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Throwback Thursday: Gallery for New Media Exhibitions by #5WomenArtists

March 16, 2017

Installation view of Pipilotti Rist: Dwelling (within) featuring Rist's alles oder nichts (All or Nothing), 2010. Photograph by Tom Loonan.

On the occasion of Women’s History Month, and in conjunction with the National Museum of Women in the Arts’ second annual #5WomenArtists campaign, we’re celebrating the work of women artists at the Albright-Knox. Ten out of the 12 exhibitions we have held in our Gallery for New Media have featured works by women artists. We highlight five of them below.

Pipilotti Rist: Dwelling (within) (2011) centered on Rist’s alles oder nichts (All or Nothing), 2010, an intimately scaled video sculpture containing imagery that straddles the line between what the artist refers to as the “corporal and the spiritual.” It the first work by the Swiss-born artist to be acquired by the Albright-Knox.

Trine Lise Nedreaas: Yana and Noname (2013) featured Nedreaas’s video work Yana and Noname, 2009, which focuses on a silent interaction between a ventriloquist and her dummy that is both childlike and sinister. A powerful storyteller, Nedreaas uses elements of the bizarre to explore the human condition.

Tacita Dean: The Friar’s Doodle (2014–2015) presented four works by Dean from the Albright-Knox’s collection—the silent film The Friar’s Doodle, 2010, and three related photographs with drawing overlays—that were created following two visits to the Romanesque cloister at Santo Domingo de Silos, a Benedictine monastery in northern Spain.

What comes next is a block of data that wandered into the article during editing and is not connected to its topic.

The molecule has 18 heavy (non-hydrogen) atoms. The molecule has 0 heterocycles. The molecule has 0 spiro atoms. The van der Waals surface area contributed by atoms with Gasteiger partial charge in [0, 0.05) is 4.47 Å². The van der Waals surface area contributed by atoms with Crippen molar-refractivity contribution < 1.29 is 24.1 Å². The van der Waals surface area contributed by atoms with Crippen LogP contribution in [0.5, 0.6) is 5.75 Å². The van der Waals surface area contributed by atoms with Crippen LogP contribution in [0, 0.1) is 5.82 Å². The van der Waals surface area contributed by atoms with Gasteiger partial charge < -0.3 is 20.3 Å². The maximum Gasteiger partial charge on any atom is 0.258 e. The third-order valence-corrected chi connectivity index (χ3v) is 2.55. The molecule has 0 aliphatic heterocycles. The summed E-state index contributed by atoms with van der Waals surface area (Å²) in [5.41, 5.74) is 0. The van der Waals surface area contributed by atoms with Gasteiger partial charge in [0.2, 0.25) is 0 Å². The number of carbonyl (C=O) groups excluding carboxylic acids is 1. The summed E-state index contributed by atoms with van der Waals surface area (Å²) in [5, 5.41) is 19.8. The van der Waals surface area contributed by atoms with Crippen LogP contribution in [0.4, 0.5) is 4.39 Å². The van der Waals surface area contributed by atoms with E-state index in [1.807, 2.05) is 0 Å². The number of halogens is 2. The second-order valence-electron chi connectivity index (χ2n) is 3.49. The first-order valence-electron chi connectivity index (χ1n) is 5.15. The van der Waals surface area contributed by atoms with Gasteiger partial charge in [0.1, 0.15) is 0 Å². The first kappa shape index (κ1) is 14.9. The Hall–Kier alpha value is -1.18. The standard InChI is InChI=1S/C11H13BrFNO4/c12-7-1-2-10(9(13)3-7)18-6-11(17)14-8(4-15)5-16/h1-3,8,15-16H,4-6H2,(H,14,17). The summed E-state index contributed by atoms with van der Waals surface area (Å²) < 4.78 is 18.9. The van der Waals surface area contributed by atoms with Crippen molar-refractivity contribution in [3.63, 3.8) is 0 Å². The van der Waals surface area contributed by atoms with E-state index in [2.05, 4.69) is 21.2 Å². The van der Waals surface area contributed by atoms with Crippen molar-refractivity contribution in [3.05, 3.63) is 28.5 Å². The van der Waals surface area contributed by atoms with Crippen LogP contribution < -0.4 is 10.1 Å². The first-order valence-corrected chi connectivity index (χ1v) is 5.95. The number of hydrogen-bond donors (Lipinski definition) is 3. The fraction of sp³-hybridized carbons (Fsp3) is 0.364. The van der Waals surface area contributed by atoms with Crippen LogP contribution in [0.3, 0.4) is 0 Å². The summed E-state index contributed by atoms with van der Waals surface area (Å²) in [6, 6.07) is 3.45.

Installation view of Joan Jonas: Good Night Good Morning. Photograph by Tom Loonan.

Installation view of Claudia Joskowicz: Every Building on Avenida Alfonso Ugarte—After Ruscha. Photograph by Tom Loonan.

Joan Jonas: Good Night Good Morning (2016) debuted two works by Jonas that the museum had recently acquired: Good Night Good Morning, 1976, and My New Theater VI, Good Night Good Morning '06, 2006. Both contemplate the passage of time, the process of ageing, and the artist’s self-identity.

Recently, Claudia Joskowicz: Every Building on Avenida Alfonso Ugarte—After Ruscha (2016–2017) served as the United States museum debut of this work, which takes us down a banal stretch of road on an apparently ordinary day in El Alto, Bolivia. Joskowicz’s title directly refers to Ed Ruscha’s 1966 artist’s book Every Building on the Sunset Strip.

The other five Gallery for New Media exhibitions featuring works by women artists are Camille Henrot: October 2015 Horoscope (2017), Marie Lorenz: Ezekia (2016), Millie Chen: Tour (2014), Ellie Ga: It Was Restored Again (2014), and Virocode: A Disappearance of the Source (2011–2012).